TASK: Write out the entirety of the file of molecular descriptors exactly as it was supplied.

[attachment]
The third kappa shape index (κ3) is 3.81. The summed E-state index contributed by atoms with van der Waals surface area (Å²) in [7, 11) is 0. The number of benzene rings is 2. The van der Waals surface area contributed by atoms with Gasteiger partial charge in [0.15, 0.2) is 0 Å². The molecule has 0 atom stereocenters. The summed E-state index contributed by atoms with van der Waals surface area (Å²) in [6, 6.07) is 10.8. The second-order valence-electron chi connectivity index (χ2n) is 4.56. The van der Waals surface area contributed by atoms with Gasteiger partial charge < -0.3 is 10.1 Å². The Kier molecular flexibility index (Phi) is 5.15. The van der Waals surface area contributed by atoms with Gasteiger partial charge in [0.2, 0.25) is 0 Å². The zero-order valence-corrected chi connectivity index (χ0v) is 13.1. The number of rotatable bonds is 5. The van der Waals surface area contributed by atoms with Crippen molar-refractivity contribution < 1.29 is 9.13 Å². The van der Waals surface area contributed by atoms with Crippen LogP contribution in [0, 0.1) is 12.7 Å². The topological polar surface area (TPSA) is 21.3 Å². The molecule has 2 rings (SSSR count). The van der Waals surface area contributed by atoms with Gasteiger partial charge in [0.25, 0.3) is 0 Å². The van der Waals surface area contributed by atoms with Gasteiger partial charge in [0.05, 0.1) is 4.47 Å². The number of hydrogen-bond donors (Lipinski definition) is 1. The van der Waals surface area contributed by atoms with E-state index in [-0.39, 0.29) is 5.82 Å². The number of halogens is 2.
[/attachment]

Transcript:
The third kappa shape index (κ3) is 3.81. The summed E-state index contributed by atoms with van der Waals surface area (Å²) in [7, 11) is 0. The number of benzene rings is 2. The van der Waals surface area contributed by atoms with Gasteiger partial charge in [0.15, 0.2) is 0 Å². The molecule has 0 atom stereocenters. The summed E-state index contributed by atoms with van der Waals surface area (Å²) in [6, 6.07) is 10.8. The second-order valence-electron chi connectivity index (χ2n) is 4.56. The van der Waals surface area contributed by atoms with Gasteiger partial charge < -0.3 is 10.1 Å². The Kier molecular flexibility index (Phi) is 5.15. The van der Waals surface area contributed by atoms with Gasteiger partial charge in [0.2, 0.25) is 0 Å². The zero-order valence-corrected chi connectivity index (χ0v) is 13.1. The number of rotatable bonds is 5. The van der Waals surface area contributed by atoms with Crippen molar-refractivity contribution < 1.29 is 9.13 Å². The van der Waals surface area contributed by atoms with Crippen LogP contribution in [0, 0.1) is 12.7 Å². The topological polar surface area (TPSA) is 21.3 Å². The molecule has 2 rings (SSSR count). The van der Waals surface area contributed by atoms with Gasteiger partial charge in [0.25, 0.3) is 0 Å². The van der Waals surface area contributed by atoms with Gasteiger partial charge in [0.05, 0.1) is 4.47 Å². The number of hydrogen-bond donors (Lipinski definition) is 1. The van der Waals surface area contributed by atoms with E-state index in [-0.39, 0.29) is 5.82 Å². The number of halogens is 2.